Progressive Politics Research and Commentary by Janette Rainwater
 
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     Minus Button which collapses the expandable menu The Return: A Book for Frances about Life and Death
           Minus Button which collapses the expandable menu  Preface
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  Minus Button which collapses the expandable menu You're in Charge: A Guide to Becoming Your Own Therapist
           Minus Button which collapses the expandable menu Introduction: The Art of Self Observation
           Minus Button which collapses the expandable menu  On Dreaming
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You're in Charge: A Guide to Becoming Your Own Therapist
Chapter 6 (an excerpt)                    1 2 3 4 5 6 7 9      p.8

On Dreaming

instance, a woman came to the first meeting of one of my dream classes with a dream in which there was a teacher named Minerva. The student disclaimed any knowledge of mythology, yet further work on the dream demonstrated that she expected me to be very wise!

Jungian analysts believe that some people (especially people in the second half of their lives) have dreams that demonstrate this process of individuation. The beginning will be heralded by dreams containing floods, earthquakes, giant fires, or similar symbols of psychic transformation.

Next will come dreams about the shadow or the dark side of humanity and himself that the dreamer has rejected, condemned, or ignored. In dreams, these rejected characteristics are projected onto another person, frequently a "black man". Jung felt that it is essential for all of us to re-own this universal shadow. According to his biographer, Laurens van der Post (Jung and the Story of Our Time, he believed: The individual who withdraws his shadow from his neighbor and finds it in himself and is reconciled to it as to an estranged brother is doing a task of great universal importance.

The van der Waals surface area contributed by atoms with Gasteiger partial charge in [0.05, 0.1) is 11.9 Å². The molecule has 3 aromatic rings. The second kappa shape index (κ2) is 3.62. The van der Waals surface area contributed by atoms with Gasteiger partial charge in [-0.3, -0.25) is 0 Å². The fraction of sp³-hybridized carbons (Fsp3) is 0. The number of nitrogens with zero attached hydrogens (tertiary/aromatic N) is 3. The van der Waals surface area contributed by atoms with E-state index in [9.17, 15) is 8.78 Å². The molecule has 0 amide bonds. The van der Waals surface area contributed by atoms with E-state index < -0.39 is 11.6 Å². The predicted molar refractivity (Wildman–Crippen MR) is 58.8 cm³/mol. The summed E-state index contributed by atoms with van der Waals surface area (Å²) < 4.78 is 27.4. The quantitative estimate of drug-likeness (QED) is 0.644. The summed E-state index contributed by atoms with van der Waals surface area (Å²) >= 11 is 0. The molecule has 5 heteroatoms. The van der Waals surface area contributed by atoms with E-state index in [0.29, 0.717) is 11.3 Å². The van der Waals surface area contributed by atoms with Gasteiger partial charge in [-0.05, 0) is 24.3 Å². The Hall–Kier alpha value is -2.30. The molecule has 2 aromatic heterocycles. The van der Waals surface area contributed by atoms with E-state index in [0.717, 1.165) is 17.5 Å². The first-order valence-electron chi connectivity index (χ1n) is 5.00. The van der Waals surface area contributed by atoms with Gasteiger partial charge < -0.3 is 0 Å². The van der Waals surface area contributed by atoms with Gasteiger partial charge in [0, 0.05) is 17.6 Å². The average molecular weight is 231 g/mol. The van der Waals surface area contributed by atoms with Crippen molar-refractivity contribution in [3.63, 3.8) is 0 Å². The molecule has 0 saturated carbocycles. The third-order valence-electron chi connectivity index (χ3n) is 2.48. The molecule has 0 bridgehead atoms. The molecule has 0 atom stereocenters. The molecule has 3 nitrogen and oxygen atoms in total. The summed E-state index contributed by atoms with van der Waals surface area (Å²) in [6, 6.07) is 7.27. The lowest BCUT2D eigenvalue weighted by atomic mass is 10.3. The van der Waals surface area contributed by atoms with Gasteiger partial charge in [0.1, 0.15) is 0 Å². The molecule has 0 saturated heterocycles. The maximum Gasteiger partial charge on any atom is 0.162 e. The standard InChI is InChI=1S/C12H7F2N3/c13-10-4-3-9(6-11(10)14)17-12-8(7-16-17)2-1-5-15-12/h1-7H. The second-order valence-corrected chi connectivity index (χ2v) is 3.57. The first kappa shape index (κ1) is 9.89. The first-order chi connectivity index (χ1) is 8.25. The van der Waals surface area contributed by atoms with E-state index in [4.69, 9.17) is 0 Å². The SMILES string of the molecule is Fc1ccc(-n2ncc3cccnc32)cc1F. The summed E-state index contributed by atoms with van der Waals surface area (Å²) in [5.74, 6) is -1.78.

The persecution of the Jews by the Nazis and of Blacks by Whites are two hideous examples of the shadow unchecked and permitted expression on a national level.

The concept of the shadow is not a Twentieth Century or even a Nineteenth Century discovery. Plato wrote in The Republic: "Even in the most respectable of us there is a terribly bestial and immoral type of desire, which manifests itself particularly in dreams."

To work on your own shadow, be sure to identify, gestalt-style, with every sinister person in your dreams. (You created this person in your dream. And every evil that he performs there is of your invention.) If you don't own this evil as part of your psyche, but continue to self-righteously condemn it in others, a sad and strange transformation occurs. We tend to become what we condemn and oppose. I suspect this is the real meaning behind the New Testament injunction to "resist not evil." One of the tragedies of our history is that so often groups who wish to promote social justice conceptualize the group in power as the enemy and evil. By the time they have succeeded in overthrowing the "enemy" they have acquired all of his characteristics.

The shadow can also be a friend whom you secretly despise or envy. And it will be your flip side. If you are sexually liberated, your shadow may be someone whom you perceive as "prudish." If you are a jet-setter, expect a prosaic stay-at-home clerk-typist. Or if you voluntarily maintain a 60-hour work week, your shadow may present itself as a "bum" waiting in line for his unemployment check!

Men can expect to have dreams of their anima and women of their animus, which according to Jung are the archetypes of their unconscious and unexpressed feminine and masculine parts. Anima examples are the mysterious unknown woman, Dante's Beatrice or Liv Ullmann or Barbra Streisand. Animus examples are the dashing Arab, the mysterious stranger, the knight in shining armor, Robert Redford, or frequently a group of men.

See what your anima or animus is doing in your dream. Imagine doing that activity yourself. We cannot be whole until we have reclaimed the opposite-sex side of ourselves. The man needs to reown his gentle, nurturing, artistic side, rather than projecting it onto his anima (whom he may pursue relentlessly in his waking life.) The woman needs to reown her aggressive, logical, thinking abilities, rather than always casting these onto her animus and onto the men in her life.

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This site was last changed November 28, 2001. It was created on March 20, 1997.

© Janette Rainwater 1997-2001

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